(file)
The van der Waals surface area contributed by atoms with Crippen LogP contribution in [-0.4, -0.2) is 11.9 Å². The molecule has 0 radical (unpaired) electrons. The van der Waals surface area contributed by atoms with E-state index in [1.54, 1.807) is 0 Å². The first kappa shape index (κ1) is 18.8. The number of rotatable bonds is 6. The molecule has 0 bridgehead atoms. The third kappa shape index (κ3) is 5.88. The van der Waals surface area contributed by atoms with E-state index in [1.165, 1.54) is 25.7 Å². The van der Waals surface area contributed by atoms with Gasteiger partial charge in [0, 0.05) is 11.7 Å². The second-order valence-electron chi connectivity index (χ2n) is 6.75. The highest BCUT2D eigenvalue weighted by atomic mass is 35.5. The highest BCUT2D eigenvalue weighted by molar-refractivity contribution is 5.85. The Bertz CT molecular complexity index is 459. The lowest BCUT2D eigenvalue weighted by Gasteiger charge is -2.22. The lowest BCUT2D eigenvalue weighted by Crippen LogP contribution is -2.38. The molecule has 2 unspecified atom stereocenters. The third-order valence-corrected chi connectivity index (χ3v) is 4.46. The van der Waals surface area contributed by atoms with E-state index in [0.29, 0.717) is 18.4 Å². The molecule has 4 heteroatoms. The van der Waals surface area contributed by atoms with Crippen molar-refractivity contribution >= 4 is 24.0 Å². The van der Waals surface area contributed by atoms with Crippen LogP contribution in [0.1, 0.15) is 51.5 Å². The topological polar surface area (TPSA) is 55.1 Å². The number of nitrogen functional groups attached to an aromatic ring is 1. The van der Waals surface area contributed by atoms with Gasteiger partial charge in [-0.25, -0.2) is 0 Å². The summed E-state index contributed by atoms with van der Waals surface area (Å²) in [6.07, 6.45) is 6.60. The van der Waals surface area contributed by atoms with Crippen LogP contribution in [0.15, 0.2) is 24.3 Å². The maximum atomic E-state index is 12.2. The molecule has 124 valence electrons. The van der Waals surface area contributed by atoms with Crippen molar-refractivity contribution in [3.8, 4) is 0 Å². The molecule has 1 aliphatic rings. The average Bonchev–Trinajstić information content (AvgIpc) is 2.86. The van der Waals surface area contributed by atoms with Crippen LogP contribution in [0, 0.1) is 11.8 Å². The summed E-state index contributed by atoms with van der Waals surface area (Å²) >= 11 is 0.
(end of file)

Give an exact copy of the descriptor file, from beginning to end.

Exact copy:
The van der Waals surface area contributed by atoms with Crippen LogP contribution in [-0.4, -0.2) is 11.9 Å². The molecule has 0 radical (unpaired) electrons. The van der Waals surface area contributed by atoms with E-state index in [1.54, 1.807) is 0 Å². The first kappa shape index (κ1) is 18.8. The number of rotatable bonds is 6. The molecule has 0 bridgehead atoms. The third kappa shape index (κ3) is 5.88. The van der Waals surface area contributed by atoms with E-state index in [1.165, 1.54) is 25.7 Å². The van der Waals surface area contributed by atoms with Gasteiger partial charge in [0, 0.05) is 11.7 Å². The second-order valence-electron chi connectivity index (χ2n) is 6.75. The highest BCUT2D eigenvalue weighted by atomic mass is 35.5. The highest BCUT2D eigenvalue weighted by molar-refractivity contribution is 5.85. The Bertz CT molecular complexity index is 459. The lowest BCUT2D eigenvalue weighted by Gasteiger charge is -2.22. The lowest BCUT2D eigenvalue weighted by Crippen LogP contribution is -2.38. The molecule has 2 unspecified atom stereocenters. The third-order valence-corrected chi connectivity index (χ3v) is 4.46. The van der Waals surface area contributed by atoms with E-state index in [0.29, 0.717) is 18.4 Å². The molecule has 4 heteroatoms. The van der Waals surface area contributed by atoms with Crippen molar-refractivity contribution >= 4 is 24.0 Å². The van der Waals surface area contributed by atoms with Crippen LogP contribution in [0.1, 0.15) is 51.5 Å². The topological polar surface area (TPSA) is 55.1 Å². The number of nitrogen functional groups attached to an aromatic ring is 1. The van der Waals surface area contributed by atoms with Gasteiger partial charge in [-0.25, -0.2) is 0 Å². The summed E-state index contributed by atoms with van der Waals surface area (Å²) in [6.07, 6.45) is 6.60. The van der Waals surface area contributed by atoms with Crippen LogP contribution in [0.15, 0.2) is 24.3 Å². The maximum atomic E-state index is 12.2. The molecule has 124 valence electrons. The van der Waals surface area contributed by atoms with Crippen molar-refractivity contribution in [3.8, 4) is 0 Å². The molecule has 1 aliphatic rings. The average Bonchev–Trinajstić information content (AvgIpc) is 2.86. The van der Waals surface area contributed by atoms with Crippen LogP contribution in [0, 0.1) is 11.8 Å². The summed E-state index contributed by atoms with van der Waals surface area (Å²) >= 11 is 0.